ATC joins nationwide effort to help monarch butterflies
Pewaukee, Wis. – ATC is joining a new nationwide effort to restore and increase the monarch butterfly population.
The monarch butterfly population has shrunk by 80% in the eastern United States since the 1990s due to the loss of habitat and food sources. The U.S. Fish and Wildlife Service is considering listing the monarch butterfly as threatened or endangered by 2024.
One of Wisconsin’s first utilities to join the National Monarch Butterfly Candidate Conservation Agreement with Assurances (CCAA) for Energy and Transportation Lands, ATC also was one of 45 energy companies and transportation companies who worked with the University of Illinois-Chicago and the Rights-of-Way as Habitat Working Group to develop the voluntary conservation agreement.
Approved by the USFWS in April 2020, the CCAA is the largest agreement of its kind ever developed and represents an unprecedented cross-section collaboration between industries and the USFWS. Over the next two decades the agreement is expected to grow to include millions of acres of land managed nationally by energy companies and departments of transportation across the United States.
Enhancing grid reliability and pollinator habitat
The CCAA recognizes the important work that organizations like ATC are already doing for the monarch butterfly and other pollinators, and it provides an incentive to institutionalize beneficial vegetation management practices.
“Much of the habitat conservation potential of the CCAA already exists in our vegetation management practices,” said Michelle Stokes, ATC’s director of field services. “These practices help ATC prevent tree and power line interactions, maintain compliance with regulations, and increase the reliability of the electric grid.”
ATC’s integrated vegetation management practices already help make its transmission lines rights-of-way suitable for pollinators. Roughly 40% of the over 10,000 miles of transmission line right-of-way ATC manages may currently serve as suitable pollinator habitat and our practices help make these areas suitable for pollinators who benefit from the contiguous flight path that the company’s rights-of-way provide. The company also developed a first-of-its-kind model to map and identify existing suitable pollinator habitat and gaps in pollinator pathways along its transmission lines.
ATC works to ensure that adequate clearances between transmission lines, trees and other vegetation are maintained at all times. To achieve safe clearances in the rights‑of‑way, incompatible vegetation is pruned or removed. Vegetation that is likely to re-sprout after cutting may be treated with herbicides to inhibit re-growth. Targeted herbicides use can help promote the growth of compatible vegetation that can thrive and support a suitable habitat for pollinators like the monarch butterfly and other wildlife.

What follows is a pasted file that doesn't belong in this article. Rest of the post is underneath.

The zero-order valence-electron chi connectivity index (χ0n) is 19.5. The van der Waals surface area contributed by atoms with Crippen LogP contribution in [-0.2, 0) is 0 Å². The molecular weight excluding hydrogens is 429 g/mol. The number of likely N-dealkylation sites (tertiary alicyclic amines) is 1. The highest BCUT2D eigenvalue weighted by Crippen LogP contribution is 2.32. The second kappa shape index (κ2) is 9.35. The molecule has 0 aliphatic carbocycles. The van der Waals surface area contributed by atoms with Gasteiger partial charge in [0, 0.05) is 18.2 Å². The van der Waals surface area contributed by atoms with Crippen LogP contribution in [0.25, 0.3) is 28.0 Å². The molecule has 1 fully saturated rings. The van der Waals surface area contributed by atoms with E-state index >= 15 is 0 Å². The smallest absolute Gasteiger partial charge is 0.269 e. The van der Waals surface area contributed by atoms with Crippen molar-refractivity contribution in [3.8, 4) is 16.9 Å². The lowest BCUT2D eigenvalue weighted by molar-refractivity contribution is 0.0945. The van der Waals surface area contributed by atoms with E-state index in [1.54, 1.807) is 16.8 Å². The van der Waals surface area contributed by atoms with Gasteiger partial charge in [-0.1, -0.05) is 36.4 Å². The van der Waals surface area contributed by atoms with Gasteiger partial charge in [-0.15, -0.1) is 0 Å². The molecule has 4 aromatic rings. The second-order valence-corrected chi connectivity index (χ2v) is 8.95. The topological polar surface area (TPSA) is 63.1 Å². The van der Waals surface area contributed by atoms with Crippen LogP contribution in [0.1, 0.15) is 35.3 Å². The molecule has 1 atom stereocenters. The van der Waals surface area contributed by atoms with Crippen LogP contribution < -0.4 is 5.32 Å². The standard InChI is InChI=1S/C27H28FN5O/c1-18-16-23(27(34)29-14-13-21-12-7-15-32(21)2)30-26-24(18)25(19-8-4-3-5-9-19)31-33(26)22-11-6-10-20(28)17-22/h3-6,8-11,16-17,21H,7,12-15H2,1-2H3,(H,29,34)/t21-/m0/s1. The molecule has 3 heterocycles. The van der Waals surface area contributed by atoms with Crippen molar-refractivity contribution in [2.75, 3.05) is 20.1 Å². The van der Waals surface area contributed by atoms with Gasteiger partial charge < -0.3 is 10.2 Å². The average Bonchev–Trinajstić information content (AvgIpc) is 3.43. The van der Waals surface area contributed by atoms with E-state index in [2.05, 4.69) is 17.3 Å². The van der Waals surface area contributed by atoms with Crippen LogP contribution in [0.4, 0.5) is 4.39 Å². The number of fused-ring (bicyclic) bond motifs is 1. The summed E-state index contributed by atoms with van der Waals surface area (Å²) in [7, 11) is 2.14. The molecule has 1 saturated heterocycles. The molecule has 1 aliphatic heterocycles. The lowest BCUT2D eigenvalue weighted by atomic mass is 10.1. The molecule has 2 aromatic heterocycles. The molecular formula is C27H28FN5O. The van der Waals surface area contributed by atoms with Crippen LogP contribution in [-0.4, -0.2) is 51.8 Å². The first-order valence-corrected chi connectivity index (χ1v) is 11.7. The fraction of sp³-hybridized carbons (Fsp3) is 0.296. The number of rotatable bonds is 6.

Existing activities support butterfly habitat
Organizations enrolling in the CCAA also commit to implementing conservation measures that address the key threats under their control and to promote diverse breeding and foraging habitat for the monarch butterfly. These measures include activities ATC is already undertaking like seeding and planting with pollinator mixes, setting aside undisturbed areas for habitat, targeted herbicide application, and conservation mowing activities to minimize impacts to the monarch butterfly.
ATC has used pollinator-enhanced seed mix on over 800 acres of land as part of construction projects since it started tracking acres seeded since 2016. The company has also helped over 30 entities that allow public access to our rights-of-way develop roughly 275 acres of pollinator habitat through our Pollinator Habitat grant program since 2017.
For the past eight years, ATC has helped educate landowners about low-growing, pollinator-friendly perennials and grasses can grow and thrive within transmission line rights-of-way through its Grow Smart® program. The company’s four-acre native prairie surrounding its Pewaukee, Wis., headquarters has been certified as a native landscape by the Wildlife Habitat Council since 2018.
Anyone can grow food for monarch butterflies and caterpillars. Milkweed plants – like butterfly weed, common milkweed and swamp milkweed – are the only food source for monarch butterflies. However, adult monarch butterflies can get the nectar they need from many flowering plants. ATC’s Grow Smart Planting Guide provides recommendations on what to plant to support pollinators.